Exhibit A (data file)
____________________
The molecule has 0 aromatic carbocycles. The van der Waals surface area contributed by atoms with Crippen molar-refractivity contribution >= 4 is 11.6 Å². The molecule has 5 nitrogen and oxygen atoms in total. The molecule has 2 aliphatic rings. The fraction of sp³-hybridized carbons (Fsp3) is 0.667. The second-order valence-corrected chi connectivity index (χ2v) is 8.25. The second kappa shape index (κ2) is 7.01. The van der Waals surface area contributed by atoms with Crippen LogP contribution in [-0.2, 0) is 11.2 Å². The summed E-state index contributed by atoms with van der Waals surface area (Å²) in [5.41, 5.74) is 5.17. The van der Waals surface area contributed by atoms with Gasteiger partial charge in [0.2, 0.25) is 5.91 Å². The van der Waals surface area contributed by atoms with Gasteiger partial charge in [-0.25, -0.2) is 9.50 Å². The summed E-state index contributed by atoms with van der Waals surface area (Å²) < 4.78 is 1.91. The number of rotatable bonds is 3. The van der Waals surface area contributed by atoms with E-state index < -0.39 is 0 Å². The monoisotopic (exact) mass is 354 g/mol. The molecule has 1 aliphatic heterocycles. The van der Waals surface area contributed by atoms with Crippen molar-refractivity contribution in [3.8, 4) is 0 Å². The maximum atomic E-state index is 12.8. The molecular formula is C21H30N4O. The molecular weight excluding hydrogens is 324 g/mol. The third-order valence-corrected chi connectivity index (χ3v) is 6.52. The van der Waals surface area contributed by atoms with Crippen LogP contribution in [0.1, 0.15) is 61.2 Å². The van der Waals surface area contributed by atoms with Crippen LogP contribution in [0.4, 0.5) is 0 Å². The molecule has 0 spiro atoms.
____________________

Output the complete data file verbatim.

The molecule has 0 aromatic carbocycles. The van der Waals surface area contributed by atoms with Crippen molar-refractivity contribution >= 4 is 11.6 Å². The molecule has 5 nitrogen and oxygen atoms in total. The molecule has 2 aliphatic rings. The fraction of sp³-hybridized carbons (Fsp3) is 0.667. The second-order valence-corrected chi connectivity index (χ2v) is 8.25. The second kappa shape index (κ2) is 7.01. The van der Waals surface area contributed by atoms with Crippen LogP contribution in [-0.2, 0) is 11.2 Å². The summed E-state index contributed by atoms with van der Waals surface area (Å²) in [5.41, 5.74) is 5.17. The van der Waals surface area contributed by atoms with Gasteiger partial charge in [0.2, 0.25) is 5.91 Å². The van der Waals surface area contributed by atoms with Gasteiger partial charge in [-0.25, -0.2) is 9.50 Å². The summed E-state index contributed by atoms with van der Waals surface area (Å²) < 4.78 is 1.91. The number of rotatable bonds is 3. The van der Waals surface area contributed by atoms with E-state index < -0.39 is 0 Å². The monoisotopic (exact) mass is 354 g/mol. The molecule has 1 aliphatic heterocycles. The van der Waals surface area contributed by atoms with Crippen molar-refractivity contribution in [3.8, 4) is 0 Å². The maximum atomic E-state index is 12.8. The molecular formula is C21H30N4O. The molecular weight excluding hydrogens is 324 g/mol. The third-order valence-corrected chi connectivity index (χ3v) is 6.52. The van der Waals surface area contributed by atoms with Crippen LogP contribution in [0.1, 0.15) is 61.2 Å². The van der Waals surface area contributed by atoms with Crippen LogP contribution in [0.4, 0.5) is 0 Å². The molecule has 0 spiro atoms.